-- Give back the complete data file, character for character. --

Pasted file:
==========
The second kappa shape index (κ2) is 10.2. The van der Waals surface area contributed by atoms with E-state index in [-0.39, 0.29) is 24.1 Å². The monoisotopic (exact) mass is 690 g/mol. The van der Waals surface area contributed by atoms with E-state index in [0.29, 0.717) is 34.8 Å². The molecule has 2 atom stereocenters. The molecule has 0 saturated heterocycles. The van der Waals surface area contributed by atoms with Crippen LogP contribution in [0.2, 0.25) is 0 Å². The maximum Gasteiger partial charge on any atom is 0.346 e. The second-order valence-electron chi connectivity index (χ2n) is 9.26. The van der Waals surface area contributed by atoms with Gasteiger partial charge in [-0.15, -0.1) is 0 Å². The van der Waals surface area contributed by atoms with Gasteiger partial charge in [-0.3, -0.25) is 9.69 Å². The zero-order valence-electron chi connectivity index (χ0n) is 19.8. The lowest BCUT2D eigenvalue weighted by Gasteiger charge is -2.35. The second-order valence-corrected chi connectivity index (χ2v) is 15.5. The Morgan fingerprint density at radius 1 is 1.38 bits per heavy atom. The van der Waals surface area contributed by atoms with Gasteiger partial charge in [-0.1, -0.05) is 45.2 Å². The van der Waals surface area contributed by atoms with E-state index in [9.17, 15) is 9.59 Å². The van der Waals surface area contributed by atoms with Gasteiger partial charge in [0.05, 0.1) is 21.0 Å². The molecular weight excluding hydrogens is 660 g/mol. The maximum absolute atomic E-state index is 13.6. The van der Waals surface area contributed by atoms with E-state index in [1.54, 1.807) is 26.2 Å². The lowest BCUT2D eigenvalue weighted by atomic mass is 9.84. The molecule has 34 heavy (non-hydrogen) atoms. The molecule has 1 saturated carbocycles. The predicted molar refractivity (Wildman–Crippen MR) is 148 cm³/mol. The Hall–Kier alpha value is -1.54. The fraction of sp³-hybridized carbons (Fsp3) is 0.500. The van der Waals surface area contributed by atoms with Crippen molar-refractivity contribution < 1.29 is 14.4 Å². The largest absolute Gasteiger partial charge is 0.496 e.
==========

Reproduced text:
The second kappa shape index (κ2) is 10.2. The van der Waals surface area contributed by atoms with E-state index in [-0.39, 0.29) is 24.1 Å². The monoisotopic (exact) mass is 690 g/mol. The van der Waals surface area contributed by atoms with E-state index in [0.29, 0.717) is 34.8 Å². The molecule has 2 atom stereocenters. The molecule has 0 saturated heterocycles. The van der Waals surface area contributed by atoms with Crippen LogP contribution in [0.2, 0.25) is 0 Å². The maximum Gasteiger partial charge on any atom is 0.346 e. The second-order valence-electron chi connectivity index (χ2n) is 9.26. The van der Waals surface area contributed by atoms with Gasteiger partial charge in [-0.15, -0.1) is 0 Å². The van der Waals surface area contributed by atoms with Gasteiger partial charge in [-0.3, -0.25) is 9.69 Å². The zero-order valence-electron chi connectivity index (χ0n) is 19.8. The lowest BCUT2D eigenvalue weighted by Gasteiger charge is -2.35. The second-order valence-corrected chi connectivity index (χ2v) is 15.5. The Morgan fingerprint density at radius 1 is 1.38 bits per heavy atom. The van der Waals surface area contributed by atoms with Gasteiger partial charge in [-0.1, -0.05) is 45.2 Å². The van der Waals surface area contributed by atoms with E-state index in [9.17, 15) is 9.59 Å². The van der Waals surface area contributed by atoms with Gasteiger partial charge in [0.05, 0.1) is 21.0 Å². The molecular weight excluding hydrogens is 660 g/mol. The maximum absolute atomic E-state index is 13.6. The van der Waals surface area contributed by atoms with E-state index in [1.54, 1.807) is 26.2 Å². The lowest BCUT2D eigenvalue weighted by atomic mass is 9.84. The molecule has 34 heavy (non-hydrogen) atoms. The molecule has 1 saturated carbocycles. The predicted molar refractivity (Wildman–Crippen MR) is 148 cm³/mol. The Hall–Kier alpha value is -1.54. The fraction of sp³-hybridized carbons (Fsp3) is 0.500. The van der Waals surface area contributed by atoms with Crippen molar-refractivity contribution < 1.29 is 14.4 Å². The largest absolute Gasteiger partial charge is 0.496 e.